Milton, John (1608-1674)

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John Milton (1608-1674) ranks among the greatest poets of the English language. He is best known for the epic poem Paradise Lost (1667), but he also wrote prose works on history, religion, and contemporary politics. Although his academic talents marked him for a career in the Anglican church, Milton turned away from the Church of England at an early age and was a consistent supporter of the Puritan cause. He spent most of his life in academia or as a civil servant working for the Puritan Commonwealth. Many consider him a transitional figure between the Renaissance and the Reformation. 

The essence of Milton's work is the theme of human freedom: It is individual choice and decision that bring value to the life given by God. Milton therefore opposed censorship, arguing in Areopagitica (1644) that freedom of expression is the first condition of morality and virtue; no person can be certain he has found the right way unless he can compare it with the multitude of errors in the world and do battle with falsehood. Milton opposed political as well as religious tyranny. This theme of a testing of good by evil, or knowing good by knowing evil, is the thread that ties all of his works together. The idea is most notably worked out in his epic poems, Paradise Lost, Paradise Regained, and Samson Agonistes. In Paradise Regained, for instance, Christ's triumph over Satan is offered as an example of proper moral aspiration. In Areopagitica the theme is revisited:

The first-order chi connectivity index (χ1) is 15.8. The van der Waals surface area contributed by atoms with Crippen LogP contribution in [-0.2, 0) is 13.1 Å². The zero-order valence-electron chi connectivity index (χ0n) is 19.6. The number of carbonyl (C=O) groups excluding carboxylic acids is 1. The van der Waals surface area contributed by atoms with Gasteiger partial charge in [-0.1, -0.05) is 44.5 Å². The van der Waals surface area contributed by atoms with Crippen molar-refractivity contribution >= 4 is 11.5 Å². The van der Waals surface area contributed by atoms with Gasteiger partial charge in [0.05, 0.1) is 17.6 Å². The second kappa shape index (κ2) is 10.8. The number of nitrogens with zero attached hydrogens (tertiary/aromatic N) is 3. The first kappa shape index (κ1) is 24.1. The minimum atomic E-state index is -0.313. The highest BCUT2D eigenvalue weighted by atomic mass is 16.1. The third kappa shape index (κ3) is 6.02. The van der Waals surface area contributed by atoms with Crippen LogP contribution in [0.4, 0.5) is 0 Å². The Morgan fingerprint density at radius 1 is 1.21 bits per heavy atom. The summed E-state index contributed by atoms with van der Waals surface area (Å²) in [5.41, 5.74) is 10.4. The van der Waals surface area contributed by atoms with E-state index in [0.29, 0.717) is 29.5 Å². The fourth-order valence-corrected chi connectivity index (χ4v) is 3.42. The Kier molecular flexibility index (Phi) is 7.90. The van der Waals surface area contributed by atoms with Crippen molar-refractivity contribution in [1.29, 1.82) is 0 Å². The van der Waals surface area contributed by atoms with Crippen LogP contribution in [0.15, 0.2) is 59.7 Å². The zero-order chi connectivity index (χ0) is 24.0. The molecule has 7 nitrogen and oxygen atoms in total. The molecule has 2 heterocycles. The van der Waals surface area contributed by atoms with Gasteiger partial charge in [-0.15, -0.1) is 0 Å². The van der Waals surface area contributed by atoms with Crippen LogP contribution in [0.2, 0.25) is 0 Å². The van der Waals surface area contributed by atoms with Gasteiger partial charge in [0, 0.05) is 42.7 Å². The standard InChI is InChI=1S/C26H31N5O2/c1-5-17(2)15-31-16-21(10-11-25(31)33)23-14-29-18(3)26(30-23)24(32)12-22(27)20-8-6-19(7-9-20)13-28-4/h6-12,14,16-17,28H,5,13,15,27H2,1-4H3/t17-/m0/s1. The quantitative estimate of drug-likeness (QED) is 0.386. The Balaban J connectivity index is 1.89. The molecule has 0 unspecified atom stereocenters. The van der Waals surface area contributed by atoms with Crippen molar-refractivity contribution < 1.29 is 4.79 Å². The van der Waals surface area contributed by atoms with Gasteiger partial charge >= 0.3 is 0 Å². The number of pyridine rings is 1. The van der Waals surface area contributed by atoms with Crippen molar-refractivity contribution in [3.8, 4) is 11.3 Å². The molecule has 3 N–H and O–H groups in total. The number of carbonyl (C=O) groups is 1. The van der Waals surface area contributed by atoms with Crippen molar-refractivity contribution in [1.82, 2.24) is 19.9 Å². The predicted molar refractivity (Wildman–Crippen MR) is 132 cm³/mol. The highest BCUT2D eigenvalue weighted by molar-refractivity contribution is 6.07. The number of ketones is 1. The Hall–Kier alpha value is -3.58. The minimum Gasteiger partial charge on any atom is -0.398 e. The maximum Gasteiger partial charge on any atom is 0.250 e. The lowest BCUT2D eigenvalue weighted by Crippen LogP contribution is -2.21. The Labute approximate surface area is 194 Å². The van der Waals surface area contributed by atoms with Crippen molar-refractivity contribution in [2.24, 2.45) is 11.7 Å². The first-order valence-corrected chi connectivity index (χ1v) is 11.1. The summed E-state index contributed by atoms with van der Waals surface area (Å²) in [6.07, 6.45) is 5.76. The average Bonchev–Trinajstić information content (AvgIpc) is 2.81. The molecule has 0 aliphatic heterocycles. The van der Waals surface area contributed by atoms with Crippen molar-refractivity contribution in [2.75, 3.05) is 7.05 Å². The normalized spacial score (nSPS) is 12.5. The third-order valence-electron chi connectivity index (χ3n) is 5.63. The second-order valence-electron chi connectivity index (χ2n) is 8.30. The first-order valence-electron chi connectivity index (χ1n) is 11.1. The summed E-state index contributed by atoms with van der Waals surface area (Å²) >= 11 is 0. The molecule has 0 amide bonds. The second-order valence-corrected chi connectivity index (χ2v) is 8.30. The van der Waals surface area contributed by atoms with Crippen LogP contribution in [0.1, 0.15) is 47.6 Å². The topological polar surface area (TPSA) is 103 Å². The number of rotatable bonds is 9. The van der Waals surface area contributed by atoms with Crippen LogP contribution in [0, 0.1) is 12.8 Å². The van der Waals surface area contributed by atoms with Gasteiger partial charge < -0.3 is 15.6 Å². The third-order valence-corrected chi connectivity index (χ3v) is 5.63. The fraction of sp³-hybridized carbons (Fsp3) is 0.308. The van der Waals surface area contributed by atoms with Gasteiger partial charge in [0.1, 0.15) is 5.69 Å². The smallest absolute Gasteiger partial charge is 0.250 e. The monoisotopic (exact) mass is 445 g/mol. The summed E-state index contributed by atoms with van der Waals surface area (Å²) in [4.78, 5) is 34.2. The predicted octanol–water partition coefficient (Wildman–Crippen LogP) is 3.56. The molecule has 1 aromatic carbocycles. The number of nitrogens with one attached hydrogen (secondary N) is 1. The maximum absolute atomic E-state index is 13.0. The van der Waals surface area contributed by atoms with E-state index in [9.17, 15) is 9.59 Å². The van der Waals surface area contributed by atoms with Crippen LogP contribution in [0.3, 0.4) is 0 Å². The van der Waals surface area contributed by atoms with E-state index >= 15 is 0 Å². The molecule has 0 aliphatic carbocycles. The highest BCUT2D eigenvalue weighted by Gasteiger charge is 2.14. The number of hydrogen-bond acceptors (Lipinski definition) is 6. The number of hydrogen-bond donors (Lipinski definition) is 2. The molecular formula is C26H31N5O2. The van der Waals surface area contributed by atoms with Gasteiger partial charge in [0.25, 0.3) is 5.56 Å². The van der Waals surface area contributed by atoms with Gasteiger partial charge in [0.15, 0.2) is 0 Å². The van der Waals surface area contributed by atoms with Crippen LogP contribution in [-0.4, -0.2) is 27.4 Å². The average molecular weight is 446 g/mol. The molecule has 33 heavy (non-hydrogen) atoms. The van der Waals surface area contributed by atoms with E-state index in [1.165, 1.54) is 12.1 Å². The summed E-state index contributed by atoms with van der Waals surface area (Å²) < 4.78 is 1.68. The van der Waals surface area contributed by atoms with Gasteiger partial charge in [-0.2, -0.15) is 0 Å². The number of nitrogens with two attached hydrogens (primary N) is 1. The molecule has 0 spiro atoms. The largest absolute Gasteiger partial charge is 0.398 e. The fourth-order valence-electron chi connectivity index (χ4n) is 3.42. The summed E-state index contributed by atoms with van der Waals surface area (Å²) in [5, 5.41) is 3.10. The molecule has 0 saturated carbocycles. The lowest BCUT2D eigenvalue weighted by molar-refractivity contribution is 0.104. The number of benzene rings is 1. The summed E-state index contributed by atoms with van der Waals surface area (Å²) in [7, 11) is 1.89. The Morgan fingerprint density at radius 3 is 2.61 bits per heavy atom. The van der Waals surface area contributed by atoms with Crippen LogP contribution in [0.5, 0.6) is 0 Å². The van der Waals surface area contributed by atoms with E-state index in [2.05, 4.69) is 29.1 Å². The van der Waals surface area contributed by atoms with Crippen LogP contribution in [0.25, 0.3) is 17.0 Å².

"Good and evil we know in the field of this World grow up together almost inseparably; and the knowledge of good is so involved and interwoven with the knowledge of evil, and is in so many cunning resemblances hardly to be discerned. . . . He that can apprehend and consider vice with all her baits and seeming pleasures, and yet abstain, and yet distinguish, and yet prefer that which is truly better, he is the true wayfaring Christian." 1

Milton wrote several of his prose works to support the Commonwealth. In addition, he served in several official capacities during its reign. Unlike many of those associated with Cromwell, his life was spared following the Restoration (1660), either because the authorities did not consider the blind poet dangerous or because of the intercession of his friends. Although Milton had completed most of his prose work by this time, the three epic poems for which he is remembered were written during the last fourteen years of his life.



[1] John Milton, Milton's Prose, in Areopagitica (Oxford University Press, 1937), p. 290. Emphasis added by Pierre Goodrich.


Works by the Author

Areopagitica and Other Political Writings of John Milton, ed. John Alvis (Indianapolis: Liberty Fund, 1999). Available from Liberty Fund's online catalog.

John Milton, "The Readie & Easie Way to Establish a Free Commonwealth" (London, 1660) in The Struggle for Sovereignty: Seventeenth-Century English Political Tracts, ed. Joyce Lee Malcolm 2 vols. (Indianapolis: Liberty Fund, 1999), vol. 1, pp. 505-25.

John Milton, Political Writings, ed. Martin Dzelzainis (Cambridge University Press, 1991).

John Milton, Selected Prose, ed. C.A. Patrides (Harmondsworth: Penguin, 1974).

Milton, John. Complete Poetry and Selected Prose. New York: Random House, 1952.